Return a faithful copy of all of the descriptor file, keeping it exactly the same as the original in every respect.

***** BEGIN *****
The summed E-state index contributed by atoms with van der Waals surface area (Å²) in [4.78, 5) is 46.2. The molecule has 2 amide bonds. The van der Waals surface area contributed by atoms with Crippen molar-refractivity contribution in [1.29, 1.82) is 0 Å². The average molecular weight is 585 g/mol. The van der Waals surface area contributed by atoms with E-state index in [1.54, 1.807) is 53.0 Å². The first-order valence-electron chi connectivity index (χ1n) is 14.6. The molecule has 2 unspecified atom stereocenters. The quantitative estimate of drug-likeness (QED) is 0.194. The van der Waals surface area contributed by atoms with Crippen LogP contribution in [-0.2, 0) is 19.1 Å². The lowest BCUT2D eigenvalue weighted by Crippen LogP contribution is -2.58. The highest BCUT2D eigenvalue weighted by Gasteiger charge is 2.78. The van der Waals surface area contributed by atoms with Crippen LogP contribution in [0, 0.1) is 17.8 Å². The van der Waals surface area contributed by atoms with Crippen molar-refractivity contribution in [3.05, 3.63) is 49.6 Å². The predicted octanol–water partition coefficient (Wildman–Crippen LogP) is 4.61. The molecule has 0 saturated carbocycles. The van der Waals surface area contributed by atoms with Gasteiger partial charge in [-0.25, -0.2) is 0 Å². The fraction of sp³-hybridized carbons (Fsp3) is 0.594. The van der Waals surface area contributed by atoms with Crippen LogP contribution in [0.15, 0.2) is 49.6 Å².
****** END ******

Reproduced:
The summed E-state index contributed by atoms with van der Waals surface area (Å²) in [4.78, 5) is 46.2. The molecule has 2 amide bonds. The van der Waals surface area contributed by atoms with Crippen molar-refractivity contribution in [1.29, 1.82) is 0 Å². The average molecular weight is 585 g/mol. The van der Waals surface area contributed by atoms with E-state index in [1.54, 1.807) is 53.0 Å². The first-order valence-electron chi connectivity index (χ1n) is 14.6. The molecule has 2 unspecified atom stereocenters. The quantitative estimate of drug-likeness (QED) is 0.194. The van der Waals surface area contributed by atoms with Crippen LogP contribution in [-0.2, 0) is 19.1 Å². The lowest BCUT2D eigenvalue weighted by Crippen LogP contribution is -2.58. The highest BCUT2D eigenvalue weighted by Gasteiger charge is 2.78. The van der Waals surface area contributed by atoms with Crippen LogP contribution in [0, 0.1) is 17.8 Å². The van der Waals surface area contributed by atoms with Crippen molar-refractivity contribution in [3.05, 3.63) is 49.6 Å². The predicted octanol–water partition coefficient (Wildman–Crippen LogP) is 4.61. The molecule has 0 saturated carbocycles. The van der Waals surface area contributed by atoms with Gasteiger partial charge in [-0.25, -0.2) is 0 Å². The fraction of sp³-hybridized carbons (Fsp3) is 0.594. The van der Waals surface area contributed by atoms with Crippen LogP contribution in [0.15, 0.2) is 49.6 Å².